It affirmed a trial court's decision favoring the day laborer group Comite de Jornaleros in its lawsuit against the city of Redondo Beach.

The civil rights group said the court ruling sets "a strong precedent on day laborer rights."

The ruling was an en-banc decision — a previously ruled-upon case reheard by the panel of 11 circuit court judges — after civil rights attorneys successfully challenged the earlier 2-1 panel decision that had upheld the controversial ordinance, MALDEF said.

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Poll: Obama Losing Crucial Latino Votes

Monday, September 19th, 2011

(US News) It's been a particularly bad week for President Barack Obama.

His new jobs bill seems to be going nowhere fast despite his stumping the country in support of it. The Democrats lost two special elections for seats in the U.S. House of Representatives—one of which they had held since the Coolidge administration—in what was widely seen as a referendum on the job he is doing as president. Newspaper headlines are screaming that some members of his party are ready to push the panic button, and the bankruptcy of a so-called "green energy" firm that received heavy financial backing from Obama's Department of Energy—and which involves at least one of the president's major campaign contributors—is taking on all the earmarks of an emerging scandal.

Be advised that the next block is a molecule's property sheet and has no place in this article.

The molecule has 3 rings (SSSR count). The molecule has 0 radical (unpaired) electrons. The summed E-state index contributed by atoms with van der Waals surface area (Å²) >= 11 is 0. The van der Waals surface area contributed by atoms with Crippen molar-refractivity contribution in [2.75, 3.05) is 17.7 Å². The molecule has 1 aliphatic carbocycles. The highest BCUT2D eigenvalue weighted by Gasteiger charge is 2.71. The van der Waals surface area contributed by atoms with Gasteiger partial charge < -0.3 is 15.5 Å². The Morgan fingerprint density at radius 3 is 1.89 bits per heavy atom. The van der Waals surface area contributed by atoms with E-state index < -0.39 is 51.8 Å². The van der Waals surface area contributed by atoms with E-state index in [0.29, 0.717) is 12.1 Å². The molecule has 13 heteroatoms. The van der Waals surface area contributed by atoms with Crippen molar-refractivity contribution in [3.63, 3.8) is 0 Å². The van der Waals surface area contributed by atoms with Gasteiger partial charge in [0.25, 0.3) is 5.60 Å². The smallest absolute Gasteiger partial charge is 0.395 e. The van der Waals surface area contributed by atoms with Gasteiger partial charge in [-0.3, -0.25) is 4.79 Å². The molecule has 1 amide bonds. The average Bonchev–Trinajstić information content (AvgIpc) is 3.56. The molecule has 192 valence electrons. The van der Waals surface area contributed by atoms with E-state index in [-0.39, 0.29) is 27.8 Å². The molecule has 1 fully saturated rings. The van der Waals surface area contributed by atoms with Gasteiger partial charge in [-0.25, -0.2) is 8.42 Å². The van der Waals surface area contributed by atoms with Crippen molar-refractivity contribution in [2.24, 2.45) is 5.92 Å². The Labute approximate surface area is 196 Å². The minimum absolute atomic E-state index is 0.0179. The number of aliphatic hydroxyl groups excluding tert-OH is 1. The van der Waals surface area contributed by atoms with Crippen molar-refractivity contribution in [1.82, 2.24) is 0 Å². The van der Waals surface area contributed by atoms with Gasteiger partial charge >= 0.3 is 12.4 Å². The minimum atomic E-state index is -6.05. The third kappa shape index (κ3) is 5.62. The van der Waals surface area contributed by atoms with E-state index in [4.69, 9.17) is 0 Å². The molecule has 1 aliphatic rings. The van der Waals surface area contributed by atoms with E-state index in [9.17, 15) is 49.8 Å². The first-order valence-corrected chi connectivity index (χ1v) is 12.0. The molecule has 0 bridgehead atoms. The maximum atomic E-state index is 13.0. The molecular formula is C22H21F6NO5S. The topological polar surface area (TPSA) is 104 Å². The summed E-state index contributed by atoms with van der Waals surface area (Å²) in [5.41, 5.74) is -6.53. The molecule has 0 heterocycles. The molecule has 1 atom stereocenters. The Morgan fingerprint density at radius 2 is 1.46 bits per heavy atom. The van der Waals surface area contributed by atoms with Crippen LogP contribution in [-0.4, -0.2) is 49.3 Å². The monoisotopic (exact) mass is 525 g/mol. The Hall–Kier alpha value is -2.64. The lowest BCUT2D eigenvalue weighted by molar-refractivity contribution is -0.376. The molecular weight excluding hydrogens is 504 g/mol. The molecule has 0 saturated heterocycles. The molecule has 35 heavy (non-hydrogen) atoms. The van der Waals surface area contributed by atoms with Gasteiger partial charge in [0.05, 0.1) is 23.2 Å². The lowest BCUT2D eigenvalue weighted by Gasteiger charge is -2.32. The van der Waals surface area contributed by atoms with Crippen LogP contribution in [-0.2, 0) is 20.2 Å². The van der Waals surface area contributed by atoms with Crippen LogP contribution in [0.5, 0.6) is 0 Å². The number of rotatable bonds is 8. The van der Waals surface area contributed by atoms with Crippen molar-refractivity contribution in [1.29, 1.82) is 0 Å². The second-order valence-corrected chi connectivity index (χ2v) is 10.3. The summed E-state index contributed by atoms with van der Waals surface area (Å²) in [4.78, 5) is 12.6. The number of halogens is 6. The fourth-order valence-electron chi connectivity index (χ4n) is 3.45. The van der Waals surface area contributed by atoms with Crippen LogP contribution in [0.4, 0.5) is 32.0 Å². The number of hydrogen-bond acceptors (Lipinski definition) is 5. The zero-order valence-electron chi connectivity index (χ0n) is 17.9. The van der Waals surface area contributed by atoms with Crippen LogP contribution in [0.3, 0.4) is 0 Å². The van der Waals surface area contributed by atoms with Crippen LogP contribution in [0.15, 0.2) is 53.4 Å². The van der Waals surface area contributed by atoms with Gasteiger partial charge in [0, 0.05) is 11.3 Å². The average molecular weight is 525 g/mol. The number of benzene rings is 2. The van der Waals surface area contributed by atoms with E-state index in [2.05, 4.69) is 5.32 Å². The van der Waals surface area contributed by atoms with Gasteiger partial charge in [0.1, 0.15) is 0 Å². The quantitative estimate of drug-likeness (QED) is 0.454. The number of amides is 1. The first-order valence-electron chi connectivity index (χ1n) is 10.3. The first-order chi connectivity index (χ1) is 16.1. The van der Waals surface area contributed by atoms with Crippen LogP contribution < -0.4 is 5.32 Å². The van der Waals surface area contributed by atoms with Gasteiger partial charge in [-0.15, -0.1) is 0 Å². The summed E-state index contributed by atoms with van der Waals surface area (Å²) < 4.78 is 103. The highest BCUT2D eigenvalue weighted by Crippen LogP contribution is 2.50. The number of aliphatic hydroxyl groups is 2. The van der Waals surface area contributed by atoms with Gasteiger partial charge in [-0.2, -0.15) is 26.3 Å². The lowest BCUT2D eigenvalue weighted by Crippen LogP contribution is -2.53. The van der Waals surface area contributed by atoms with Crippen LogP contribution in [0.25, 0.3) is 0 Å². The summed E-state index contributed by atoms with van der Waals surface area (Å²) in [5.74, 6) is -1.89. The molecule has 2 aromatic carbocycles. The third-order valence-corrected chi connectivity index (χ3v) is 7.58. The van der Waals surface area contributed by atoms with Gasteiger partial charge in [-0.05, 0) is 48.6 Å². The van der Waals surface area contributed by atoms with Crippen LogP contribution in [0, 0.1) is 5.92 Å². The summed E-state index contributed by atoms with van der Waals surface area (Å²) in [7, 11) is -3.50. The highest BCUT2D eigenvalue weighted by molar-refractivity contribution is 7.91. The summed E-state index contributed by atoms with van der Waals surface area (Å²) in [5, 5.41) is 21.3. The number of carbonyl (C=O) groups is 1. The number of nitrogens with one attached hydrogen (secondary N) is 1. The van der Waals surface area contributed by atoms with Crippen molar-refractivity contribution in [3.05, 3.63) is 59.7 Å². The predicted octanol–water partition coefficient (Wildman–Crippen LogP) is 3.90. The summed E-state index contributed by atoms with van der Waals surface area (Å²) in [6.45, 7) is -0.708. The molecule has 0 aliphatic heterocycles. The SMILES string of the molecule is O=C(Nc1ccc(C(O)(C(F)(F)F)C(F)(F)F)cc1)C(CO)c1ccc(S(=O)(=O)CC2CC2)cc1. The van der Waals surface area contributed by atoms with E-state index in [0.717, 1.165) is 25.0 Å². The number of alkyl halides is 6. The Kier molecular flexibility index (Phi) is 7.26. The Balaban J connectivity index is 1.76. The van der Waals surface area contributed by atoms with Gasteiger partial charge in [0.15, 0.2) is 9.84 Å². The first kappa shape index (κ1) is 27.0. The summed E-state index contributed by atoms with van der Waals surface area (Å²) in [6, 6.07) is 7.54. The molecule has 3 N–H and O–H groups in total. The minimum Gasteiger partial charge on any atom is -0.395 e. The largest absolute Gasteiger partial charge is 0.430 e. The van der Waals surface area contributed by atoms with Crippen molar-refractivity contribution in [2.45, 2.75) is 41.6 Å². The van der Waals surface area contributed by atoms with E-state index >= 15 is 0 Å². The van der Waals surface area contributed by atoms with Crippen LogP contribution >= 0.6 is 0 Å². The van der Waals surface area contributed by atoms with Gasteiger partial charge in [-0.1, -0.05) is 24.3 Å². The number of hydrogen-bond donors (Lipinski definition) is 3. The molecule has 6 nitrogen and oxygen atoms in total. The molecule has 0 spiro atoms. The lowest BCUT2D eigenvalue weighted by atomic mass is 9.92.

To put it simply, the magic is gone.

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Republicans blow off Latino concerns in debate

Sunday, September 18th, 2011

(CNN) While the media's political high priests have been going gaga about Rep. Michele Bachmann's lying about the effects of the HPV vaccine, and Gov. Rick Perry's cozy role with pharmaceutical giant, Merck, the biggest issue coming out the CNN/Tea Party Express debate has been virtually ignored.

On Monday, a basic question about what the GOP should do to get Latinos to appeal to their party literally turned into a vicious discussion about building a wall along the Mexico-U.S. border, how the DREAM Act is a horrible piece of legislation, and the typical Republican talking points about how bad illegal immigration is for the country.

Remember, the question had nothing to do with confronting illegal immigration. It was a softball question that any amateur politician could have answered in their sleep. About the only one who looked like a sane human being was Texas Gov. Rick Perry, who defended his efforts to provide state tuition to the children of illegal immigrants, a position that was met with resistance from the other candidates and the tea party audience.

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Black Farmer Movement Gets Support From Group In California

Sunday, September 18th, 2011